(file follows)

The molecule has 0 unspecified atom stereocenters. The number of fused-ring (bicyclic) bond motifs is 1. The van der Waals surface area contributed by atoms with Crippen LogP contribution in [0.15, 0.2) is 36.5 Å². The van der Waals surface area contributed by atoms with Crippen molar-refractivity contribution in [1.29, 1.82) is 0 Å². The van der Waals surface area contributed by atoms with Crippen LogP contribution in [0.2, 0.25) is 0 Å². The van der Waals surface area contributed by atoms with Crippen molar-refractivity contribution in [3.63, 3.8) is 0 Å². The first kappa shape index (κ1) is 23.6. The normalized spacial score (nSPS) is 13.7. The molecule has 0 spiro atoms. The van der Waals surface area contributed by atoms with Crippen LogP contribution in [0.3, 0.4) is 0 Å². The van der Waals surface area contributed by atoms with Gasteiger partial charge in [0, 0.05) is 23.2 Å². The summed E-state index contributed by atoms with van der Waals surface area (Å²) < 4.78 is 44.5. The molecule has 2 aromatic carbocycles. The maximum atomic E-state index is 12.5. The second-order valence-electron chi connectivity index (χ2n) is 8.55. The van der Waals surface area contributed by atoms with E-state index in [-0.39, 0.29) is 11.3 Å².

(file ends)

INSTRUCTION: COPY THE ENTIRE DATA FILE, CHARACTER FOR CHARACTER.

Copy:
The molecule has 0 unspecified atom stereocenters. The number of fused-ring (bicyclic) bond motifs is 1. The van der Waals surface area contributed by atoms with Crippen LogP contribution in [0.15, 0.2) is 36.5 Å². The van der Waals surface area contributed by atoms with Crippen molar-refractivity contribution in [1.29, 1.82) is 0 Å². The van der Waals surface area contributed by atoms with Crippen LogP contribution in [0.2, 0.25) is 0 Å². The van der Waals surface area contributed by atoms with Crippen molar-refractivity contribution in [3.63, 3.8) is 0 Å². The first kappa shape index (κ1) is 23.6. The normalized spacial score (nSPS) is 13.7. The molecule has 0 spiro atoms. The van der Waals surface area contributed by atoms with Crippen LogP contribution in [0.3, 0.4) is 0 Å². The van der Waals surface area contributed by atoms with Gasteiger partial charge in [0, 0.05) is 23.2 Å². The summed E-state index contributed by atoms with van der Waals surface area (Å²) < 4.78 is 44.5. The molecule has 2 aromatic carbocycles. The maximum atomic E-state index is 12.5. The second-order valence-electron chi connectivity index (χ2n) is 8.55. The van der Waals surface area contributed by atoms with E-state index in [-0.39, 0.29) is 11.3 Å².